The Government has issued a discussion paper on ways to promote good conduct and so build public confidence in local authorities. The paper incorporates responses to a number of recent recommendations for the local government conduct regime.It sets out a number of changes in relation to the conduct of both council staff and elected members. For councillors it proposes that the initial assessment of any allegation of misconduct should be undertaken by standards committees, rather being responsible for investigating and determining most cases.
At the same time it proposes improvements to the operation and composition of the committees, with independent chairs and the inclusion of independent members who have a balance of experience. The Standards Board, meanwhile, would adopt a more strategic, advisory and monitoring role while still having responsibility for investigating the most serious allegations of misconduct. The discussion paper also puts forward plans for a clearer and simpler code of conduct, including changes to rules on personal and prejudicial interests. The amendments would allow a councillor who is a member of another public body to speak at meetings dealing with issues affecting that body but not to vote. At the moment a councillor in that position would have to withdraw from the meeting.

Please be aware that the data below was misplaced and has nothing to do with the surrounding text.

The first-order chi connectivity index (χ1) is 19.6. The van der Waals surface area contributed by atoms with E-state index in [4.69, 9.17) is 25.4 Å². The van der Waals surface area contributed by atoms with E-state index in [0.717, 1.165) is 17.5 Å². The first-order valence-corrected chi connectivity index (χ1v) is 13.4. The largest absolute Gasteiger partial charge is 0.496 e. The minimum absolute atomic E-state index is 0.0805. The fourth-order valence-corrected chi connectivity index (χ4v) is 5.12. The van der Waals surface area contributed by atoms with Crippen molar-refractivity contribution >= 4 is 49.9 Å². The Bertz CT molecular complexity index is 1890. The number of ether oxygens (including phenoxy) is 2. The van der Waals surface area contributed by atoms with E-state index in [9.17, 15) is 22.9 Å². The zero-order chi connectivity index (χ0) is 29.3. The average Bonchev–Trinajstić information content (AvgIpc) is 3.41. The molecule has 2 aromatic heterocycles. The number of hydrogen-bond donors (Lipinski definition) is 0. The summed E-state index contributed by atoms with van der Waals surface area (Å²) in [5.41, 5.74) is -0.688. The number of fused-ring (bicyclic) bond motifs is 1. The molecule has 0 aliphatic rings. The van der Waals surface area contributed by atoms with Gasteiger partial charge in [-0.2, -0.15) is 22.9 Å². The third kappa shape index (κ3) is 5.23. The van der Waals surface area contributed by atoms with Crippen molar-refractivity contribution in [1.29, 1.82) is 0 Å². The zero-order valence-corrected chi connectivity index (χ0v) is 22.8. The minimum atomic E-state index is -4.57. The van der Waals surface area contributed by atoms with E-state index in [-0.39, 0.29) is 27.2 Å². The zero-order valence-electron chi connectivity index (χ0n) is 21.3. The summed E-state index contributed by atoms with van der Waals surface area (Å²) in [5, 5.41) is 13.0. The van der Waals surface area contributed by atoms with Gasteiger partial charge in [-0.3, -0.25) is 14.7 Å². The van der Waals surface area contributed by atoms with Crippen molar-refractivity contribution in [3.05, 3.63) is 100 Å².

The paper proposes issuing a code of conduct for local government employees, maintaining the current principle that senior and sensitive posts should be politically restricted, but limiting that restriction to only the most senior and sensitive posts. It also includes plans to do way with the post of the Independent Adjudicator and to provide for local standards committees to make decisions on posts exempt from restrictions. Finally it proposes to raise the current pay for political assistants by Statutory Instrument, with further increase being linked to local government pay scales.
Local Government Minister Phil Woolas said public confidence in the conduct of local authorities was paramount, and it was vital that councils were given appropriate responsibilities and the right tools to manage the conduct of councillors and officers alike.
Mr. Woolas said recommendations put to the Government had been considered carefully and it now believed that a locally based process for considering misconduct allegations against local government members was the most appropriate way of addressing local issues and ensuring local ownership of standards.